The sport of Jai-Alai ("Hi-Li") was invented in the Basque region of Spain. The name means "merry festival." Jai-Alai was brought to America in 1904 and was one of the fastest growing sports in the 1970s and 80s until it collapsed amid financial mismanagement and rumors of mob-related match-fixing. (Oh, and murder.) Fewer than ten frontons are still operational. Many of the most beautiful have been demolished or have fallen into disrepair.
In its heyday, the Biscayne Fronton (now “Casino Miami Jai-Alai”) hosted thousands of tuxedo-clad Miamians every weekend. At the tail end of its prosperity, it hosted the Grateful Dead. Now, the building is attached to a small casino that subsidizes mid-afternoon games attended by ten-to-twenty regulars, the survival of the game solely dependent on a 2003 Florida law that allows paramutual and table gambling wherever jai-alai is played.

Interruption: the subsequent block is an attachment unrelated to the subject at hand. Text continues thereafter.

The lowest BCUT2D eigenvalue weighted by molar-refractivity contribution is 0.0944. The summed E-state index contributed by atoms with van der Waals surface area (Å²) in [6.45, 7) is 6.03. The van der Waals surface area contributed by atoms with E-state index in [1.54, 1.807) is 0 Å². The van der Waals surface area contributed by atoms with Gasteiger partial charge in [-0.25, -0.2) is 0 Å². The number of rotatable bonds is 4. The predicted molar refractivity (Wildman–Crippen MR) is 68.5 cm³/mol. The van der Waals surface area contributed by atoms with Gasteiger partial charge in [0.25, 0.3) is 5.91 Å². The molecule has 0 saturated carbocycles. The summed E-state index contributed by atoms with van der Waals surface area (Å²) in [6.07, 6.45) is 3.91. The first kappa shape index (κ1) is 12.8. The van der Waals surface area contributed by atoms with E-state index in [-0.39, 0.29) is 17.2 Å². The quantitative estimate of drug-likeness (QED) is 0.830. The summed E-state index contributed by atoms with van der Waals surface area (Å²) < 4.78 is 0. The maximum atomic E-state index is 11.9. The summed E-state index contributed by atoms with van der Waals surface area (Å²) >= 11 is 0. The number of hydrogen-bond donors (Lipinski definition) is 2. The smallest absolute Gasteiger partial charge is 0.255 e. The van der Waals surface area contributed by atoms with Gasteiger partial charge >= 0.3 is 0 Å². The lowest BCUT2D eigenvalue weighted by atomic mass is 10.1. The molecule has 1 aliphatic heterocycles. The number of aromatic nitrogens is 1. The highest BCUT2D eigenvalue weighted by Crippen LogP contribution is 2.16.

Going to the fronton is like walking into a place vacated by time. The beer is cheap. The players, in faded traditional garb, enter in a single-file line and salute the nearly empty seats before every match. The referees, none of whom is under seventy, wear all-white. The first serve comes out of the cesta, and six or seven veijos begin yelling taunts. Most of the play is lazy and uninspired, but every now and then, out of pure competitive spirit, a real point is produced: the players launch themselves off of the back wall and the pelota flies at over a hundred miles an hour. Then the point is over and the torpid calm returns.
What does this have to do with publishing? Well, everything.